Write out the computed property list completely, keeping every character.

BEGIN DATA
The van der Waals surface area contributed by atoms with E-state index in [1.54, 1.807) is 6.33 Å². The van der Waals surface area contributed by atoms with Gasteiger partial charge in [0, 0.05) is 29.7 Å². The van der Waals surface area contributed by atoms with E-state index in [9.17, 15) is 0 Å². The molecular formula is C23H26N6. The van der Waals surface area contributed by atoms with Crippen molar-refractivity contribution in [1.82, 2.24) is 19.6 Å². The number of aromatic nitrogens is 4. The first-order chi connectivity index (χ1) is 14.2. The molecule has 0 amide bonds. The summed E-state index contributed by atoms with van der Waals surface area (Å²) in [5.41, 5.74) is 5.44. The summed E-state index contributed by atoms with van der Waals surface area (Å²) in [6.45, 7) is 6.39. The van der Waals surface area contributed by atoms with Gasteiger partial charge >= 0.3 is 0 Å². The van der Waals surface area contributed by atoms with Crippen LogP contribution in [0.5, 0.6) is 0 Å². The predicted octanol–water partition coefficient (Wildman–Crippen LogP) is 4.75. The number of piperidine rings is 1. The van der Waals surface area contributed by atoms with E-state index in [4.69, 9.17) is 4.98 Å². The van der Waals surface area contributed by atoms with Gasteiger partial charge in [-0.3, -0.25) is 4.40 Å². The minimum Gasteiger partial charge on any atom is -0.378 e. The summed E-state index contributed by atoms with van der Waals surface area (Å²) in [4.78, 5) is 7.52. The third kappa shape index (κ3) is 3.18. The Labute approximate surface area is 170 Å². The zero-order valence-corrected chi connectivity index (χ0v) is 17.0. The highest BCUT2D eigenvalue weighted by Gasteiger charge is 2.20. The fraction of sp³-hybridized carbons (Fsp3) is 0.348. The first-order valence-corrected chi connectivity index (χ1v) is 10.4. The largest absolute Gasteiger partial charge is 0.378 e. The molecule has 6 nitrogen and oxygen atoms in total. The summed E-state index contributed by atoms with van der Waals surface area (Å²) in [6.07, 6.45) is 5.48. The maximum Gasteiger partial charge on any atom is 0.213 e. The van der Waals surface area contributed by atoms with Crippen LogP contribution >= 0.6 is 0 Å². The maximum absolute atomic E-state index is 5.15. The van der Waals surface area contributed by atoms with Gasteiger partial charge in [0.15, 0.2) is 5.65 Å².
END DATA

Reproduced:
The van der Waals surface area contributed by atoms with E-state index in [1.54, 1.807) is 6.33 Å². The van der Waals surface area contributed by atoms with Gasteiger partial charge in [0, 0.05) is 29.7 Å². The van der Waals surface area contributed by atoms with E-state index in [9.17, 15) is 0 Å². The molecular formula is C23H26N6. The van der Waals surface area contributed by atoms with Crippen molar-refractivity contribution in [1.82, 2.24) is 19.6 Å². The number of aromatic nitrogens is 4. The first-order chi connectivity index (χ1) is 14.2. The molecule has 0 amide bonds. The summed E-state index contributed by atoms with van der Waals surface area (Å²) in [5.41, 5.74) is 5.44. The summed E-state index contributed by atoms with van der Waals surface area (Å²) in [6.45, 7) is 6.39. The van der Waals surface area contributed by atoms with Gasteiger partial charge >= 0.3 is 0 Å². The van der Waals surface area contributed by atoms with Crippen LogP contribution in [0.5, 0.6) is 0 Å². The predicted octanol–water partition coefficient (Wildman–Crippen LogP) is 4.75. The number of piperidine rings is 1. The van der Waals surface area contributed by atoms with E-state index in [4.69, 9.17) is 4.98 Å². The van der Waals surface area contributed by atoms with Gasteiger partial charge in [-0.3, -0.25) is 4.40 Å². The minimum Gasteiger partial charge on any atom is -0.378 e. The summed E-state index contributed by atoms with van der Waals surface area (Å²) in [4.78, 5) is 7.52. The third kappa shape index (κ3) is 3.18. The Labute approximate surface area is 170 Å². The zero-order valence-corrected chi connectivity index (χ0v) is 17.0. The highest BCUT2D eigenvalue weighted by Gasteiger charge is 2.20. The fraction of sp³-hybridized carbons (Fsp3) is 0.348. The first-order valence-corrected chi connectivity index (χ1v) is 10.4. The largest absolute Gasteiger partial charge is 0.378 e. The molecule has 6 nitrogen and oxygen atoms in total. The summed E-state index contributed by atoms with van der Waals surface area (Å²) in [6.07, 6.45) is 5.48. The maximum Gasteiger partial charge on any atom is 0.213 e. The van der Waals surface area contributed by atoms with Crippen LogP contribution >= 0.6 is 0 Å². The maximum absolute atomic E-state index is 5.15. The van der Waals surface area contributed by atoms with Gasteiger partial charge in [0.15, 0.2) is 5.65 Å².